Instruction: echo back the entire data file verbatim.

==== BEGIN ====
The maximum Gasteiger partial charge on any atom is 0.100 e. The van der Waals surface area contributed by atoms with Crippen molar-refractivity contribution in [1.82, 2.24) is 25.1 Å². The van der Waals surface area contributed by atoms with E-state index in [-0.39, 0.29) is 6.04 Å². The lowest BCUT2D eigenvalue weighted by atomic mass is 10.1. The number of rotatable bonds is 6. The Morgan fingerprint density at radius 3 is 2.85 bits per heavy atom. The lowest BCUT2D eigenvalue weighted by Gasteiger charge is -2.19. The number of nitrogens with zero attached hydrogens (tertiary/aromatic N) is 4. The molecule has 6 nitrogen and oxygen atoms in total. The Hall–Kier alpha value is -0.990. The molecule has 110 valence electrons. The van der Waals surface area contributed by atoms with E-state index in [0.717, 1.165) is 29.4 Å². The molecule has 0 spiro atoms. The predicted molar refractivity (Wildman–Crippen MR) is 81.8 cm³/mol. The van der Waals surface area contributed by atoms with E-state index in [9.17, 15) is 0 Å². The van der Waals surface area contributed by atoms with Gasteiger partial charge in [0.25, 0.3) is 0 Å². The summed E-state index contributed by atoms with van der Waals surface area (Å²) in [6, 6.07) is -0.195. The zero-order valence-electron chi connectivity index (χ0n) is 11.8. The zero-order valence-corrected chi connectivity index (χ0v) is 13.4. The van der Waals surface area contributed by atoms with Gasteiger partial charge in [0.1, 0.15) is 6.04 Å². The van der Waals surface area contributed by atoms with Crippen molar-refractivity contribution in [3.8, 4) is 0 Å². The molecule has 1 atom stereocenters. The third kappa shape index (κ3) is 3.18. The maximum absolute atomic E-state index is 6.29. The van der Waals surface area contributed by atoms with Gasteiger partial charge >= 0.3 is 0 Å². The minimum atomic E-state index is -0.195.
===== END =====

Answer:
The maximum Gasteiger partial charge on any atom is 0.100 e. The van der Waals surface area contributed by atoms with Crippen molar-refractivity contribution in [1.82, 2.24) is 25.1 Å². The van der Waals surface area contributed by atoms with E-state index in [-0.39, 0.29) is 6.04 Å². The lowest BCUT2D eigenvalue weighted by atomic mass is 10.1. The number of rotatable bonds is 6. The Morgan fingerprint density at radius 3 is 2.85 bits per heavy atom. The lowest BCUT2D eigenvalue weighted by Gasteiger charge is -2.19. The number of nitrogens with zero attached hydrogens (tertiary/aromatic N) is 4. The molecule has 6 nitrogen and oxygen atoms in total. The Hall–Kier alpha value is -0.990. The molecule has 110 valence electrons. The van der Waals surface area contributed by atoms with E-state index in [0.717, 1.165) is 29.4 Å². The molecule has 0 spiro atoms. The predicted molar refractivity (Wildman–Crippen MR) is 81.8 cm³/mol. The van der Waals surface area contributed by atoms with E-state index in [9.17, 15) is 0 Å². The van der Waals surface area contributed by atoms with Gasteiger partial charge in [0.25, 0.3) is 0 Å². The summed E-state index contributed by atoms with van der Waals surface area (Å²) in [6, 6.07) is -0.195. The zero-order valence-electron chi connectivity index (χ0n) is 11.8. The zero-order valence-corrected chi connectivity index (χ0v) is 13.4. The van der Waals surface area contributed by atoms with Gasteiger partial charge in [0.1, 0.15) is 6.04 Å². The van der Waals surface area contributed by atoms with Crippen molar-refractivity contribution in [3.8, 4) is 0 Å². The molecule has 1 atom stereocenters. The third kappa shape index (κ3) is 3.18. The maximum absolute atomic E-state index is 6.29. The van der Waals surface area contributed by atoms with Gasteiger partial charge >= 0.3 is 0 Å². The minimum atomic E-state index is -0.195.